Battle of the Blarathon

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Battle of the Blarathon
Part of The Sasanian civil war of 589-591 and the Byzantine–Sassanid War of 572–591
Roman-Persian Frontier in Late Antiquity.svg
Map of the Byzantine-Persian frontier
DateAugust 591
Location
Along the river Blarathon near Ganzak, northwest Persia
37°00′42″N 46°11′35″E / 37.011555°N 46.193187°E / 37.011555; 46.193187Coordinates: 37°00′42″N 46°11′35″E / 37.011555°N 46.193187°E / 37.011555; 46.193187
Result Khosrow II / Byzantine victory
Belligerents
Khosrow II's forces
 Byzantine Empire
Usurper forces
of Bahram Chobin
Commanders and leaders
John Mystacon
Narses
Khosrow II
Musel II Mamikonian
Bendōy
Bestām
Bahram Chobin
Strength

60,000 in total

  • 40,000 Byzantine troops[1]
  • 12,000 Armenian cavalry[2]
  • 8,000 Persian troops[2]
Heavily outnumbered[1]
Casualties and losses
Unknown Unknown

The Battle of the Blarathon, also known as the Battle of Ganzak, was fought in 591 near Ganzak between a combined ByzantinePersian force and a Persian army led by the usurper Bahram Chobin.

A Shahnameh illustration depicting the battle between Khosrow II and Bahram Chobin

Background[edit]

In 590, Sasanian Shah Hormizd IV grew envious of the growing fame of his military commander, Bahram Chobin. After Bahram suffered a relatively minor defeat in a battle with the Byzantines on the banks of the Aras, Hormizd dismissed the general from his position and humiliated him by sending him a chain and a spindle to show that he considered him as a low slave "as ungrateful as a woman"[1]

During the summer of 590 with the support of his devoted troops and other veterans, Bahram marched upon the Sasanian capital in rebellion against the ungrateful Shah. Before Bahram arrived in Ctesiphon, however, Hormizd was slain in a power struggle and his son Khosrow was placed on the throne. Upon the arrival of Bahram and his army, Khosrow fled to Byzantine territory. Bahram immediately took the throne and proclaimed himself king.[1]

Khosrow and his two uncles, Bendōy and Bestām sought refuge at the Byzantine court, where the Byzantine Emperor, Maurice, made the decision to take advantage of the turmoil in Persia and assist Khosrow in regaining the throne. As a result and in exchange for territorial concessions, Maurice provided Khosrow with an army of 40,000 warriors commanded by Byzantine generals John Mystacon and Narses.[1]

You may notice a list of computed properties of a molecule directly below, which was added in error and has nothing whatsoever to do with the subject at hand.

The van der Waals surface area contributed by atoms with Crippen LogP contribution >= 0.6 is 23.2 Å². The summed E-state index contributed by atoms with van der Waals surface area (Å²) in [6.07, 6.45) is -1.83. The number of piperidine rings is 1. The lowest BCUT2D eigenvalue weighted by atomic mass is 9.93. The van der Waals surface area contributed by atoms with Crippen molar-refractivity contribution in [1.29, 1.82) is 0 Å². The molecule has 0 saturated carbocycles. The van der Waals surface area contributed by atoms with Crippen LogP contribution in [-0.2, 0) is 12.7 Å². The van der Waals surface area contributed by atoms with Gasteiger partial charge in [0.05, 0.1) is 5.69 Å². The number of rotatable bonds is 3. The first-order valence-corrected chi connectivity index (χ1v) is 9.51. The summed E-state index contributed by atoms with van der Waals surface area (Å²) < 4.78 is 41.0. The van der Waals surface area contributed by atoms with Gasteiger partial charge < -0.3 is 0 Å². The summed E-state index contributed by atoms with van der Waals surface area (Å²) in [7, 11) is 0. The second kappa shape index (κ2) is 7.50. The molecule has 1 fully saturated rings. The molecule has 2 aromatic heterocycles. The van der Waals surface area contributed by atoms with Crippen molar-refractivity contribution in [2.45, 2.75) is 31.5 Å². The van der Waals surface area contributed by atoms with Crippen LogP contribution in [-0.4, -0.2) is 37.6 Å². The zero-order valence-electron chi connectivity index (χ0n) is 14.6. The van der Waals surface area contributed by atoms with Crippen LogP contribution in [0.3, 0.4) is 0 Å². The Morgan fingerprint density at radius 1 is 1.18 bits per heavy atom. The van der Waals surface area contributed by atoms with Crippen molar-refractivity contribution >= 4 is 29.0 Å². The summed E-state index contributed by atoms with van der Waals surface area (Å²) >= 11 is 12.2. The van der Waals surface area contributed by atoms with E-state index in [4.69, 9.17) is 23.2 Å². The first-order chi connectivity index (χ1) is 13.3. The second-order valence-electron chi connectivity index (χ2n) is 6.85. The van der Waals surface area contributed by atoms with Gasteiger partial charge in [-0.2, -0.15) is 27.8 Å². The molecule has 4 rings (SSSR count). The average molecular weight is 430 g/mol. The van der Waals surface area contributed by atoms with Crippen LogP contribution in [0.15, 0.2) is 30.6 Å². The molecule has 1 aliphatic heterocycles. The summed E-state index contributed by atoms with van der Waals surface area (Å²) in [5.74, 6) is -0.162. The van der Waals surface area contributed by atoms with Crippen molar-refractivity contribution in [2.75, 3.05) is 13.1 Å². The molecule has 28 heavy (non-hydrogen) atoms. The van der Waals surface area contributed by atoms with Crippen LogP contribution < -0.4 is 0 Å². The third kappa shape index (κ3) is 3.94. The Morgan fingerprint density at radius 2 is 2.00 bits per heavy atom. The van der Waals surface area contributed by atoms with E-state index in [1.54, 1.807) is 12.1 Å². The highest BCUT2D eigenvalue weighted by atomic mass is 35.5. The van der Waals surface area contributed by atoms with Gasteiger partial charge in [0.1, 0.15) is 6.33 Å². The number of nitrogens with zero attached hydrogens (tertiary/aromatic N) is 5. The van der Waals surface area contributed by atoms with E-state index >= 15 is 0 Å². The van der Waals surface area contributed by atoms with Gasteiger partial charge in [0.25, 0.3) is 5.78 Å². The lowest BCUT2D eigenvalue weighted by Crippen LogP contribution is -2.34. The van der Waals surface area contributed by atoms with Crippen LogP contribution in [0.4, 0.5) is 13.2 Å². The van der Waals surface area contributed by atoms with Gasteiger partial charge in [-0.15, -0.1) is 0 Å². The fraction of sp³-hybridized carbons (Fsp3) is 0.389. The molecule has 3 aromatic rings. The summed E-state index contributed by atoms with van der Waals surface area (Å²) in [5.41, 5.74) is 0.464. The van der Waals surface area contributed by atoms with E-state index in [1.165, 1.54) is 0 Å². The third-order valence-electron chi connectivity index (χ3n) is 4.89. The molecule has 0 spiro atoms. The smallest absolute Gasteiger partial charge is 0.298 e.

The battle[edit]

During the summer of 591, Khosrow and the Byzantine army marched to Azerbaijan where they were to joined by an army of 12,000 Armenians under Musel II Mamikonian and 8,000 Persians led by Bendōy and Bestām.[1]

Hoping to confront the Byzantine army before it could consolidate forces in Azerbaijan, Bahram set out from Ctesiphon with a small army. Bahram arrived too late, however, and was faced by the combined forces of Khosrow’s Byzantine army and his allies.[1]

The two opposing armies fought over the course of three days in a plain along the Blarathon River near Ganzak in north-western Persia. In the evening of the third day, Bendōy convinced many of Bahram’s army to desert by offering pardons and safety. In the end, Bahram’s army was defeated and his camp overrun and captured. Bahram and 4,000 of his men escaped east to Nīšāpūr where he was received by the Ḵāqān of the Turks.[1]

Aftermath[edit]

Khosrow was swiftly reinstated upon the Persian throne, and as agreed upon returned Dara and Martyropolis to the Byzantines. Additionally, Khosrow agreed to a new partition of the Caucasus in which the Sassanians ceded many cities, including Tigranokert, Armavir (Armaouira), Manzikert, Baguana, Valarsakert, Bagaran, Vardkesavan, Yerevan, Ani, Kars, and Zarisat to the Byzantines.

Most of the Kingdom of Iberia, including the cities of Ardahan, Lori, Dmanisi, Lomsia, Mtskheta, and Tontio became Byzantine dependencies. In addition, the city of Cytaea was given to Lazica, also a Byzantine dependency. As such, the Battle of the Blarathon altered the course of Byzantine-Sassanian relations dramatically, leaving the former in the dominant position. The extent of effective Byzantine control in the Caucasus reached its zenith historically.

Citations[edit]

  1. ^ a b c d e f g h Shahbazi (1988), pp. 214–222.
  2. ^ a b Pourshariati (2008), pp. 127–128.

References[edit]

  • Pourshariati, Parvaneh (2008). Decline and Fall of the Sasanian Empire: The Sasanian-Parthian Confederacy and the Arab Conquest of Iran. London and New York: I.B. Tauris. ISBN 978-1-84511-645-3.
  • Shahbazi, A. Sh. (15 Dec 1988). "Bahrām VI Čōbīn". Encyclopaedia Iranica. Encyclopedia Iranica Foundation, Inc. Retrieved 29 July 2022.
  • Whitby, Michael (1998), The Emperor Maurice and his Historian – Theophylact Simocatta on Persian and Balkan Warfare, Oxford University Press, ISBN 0-19-822945-3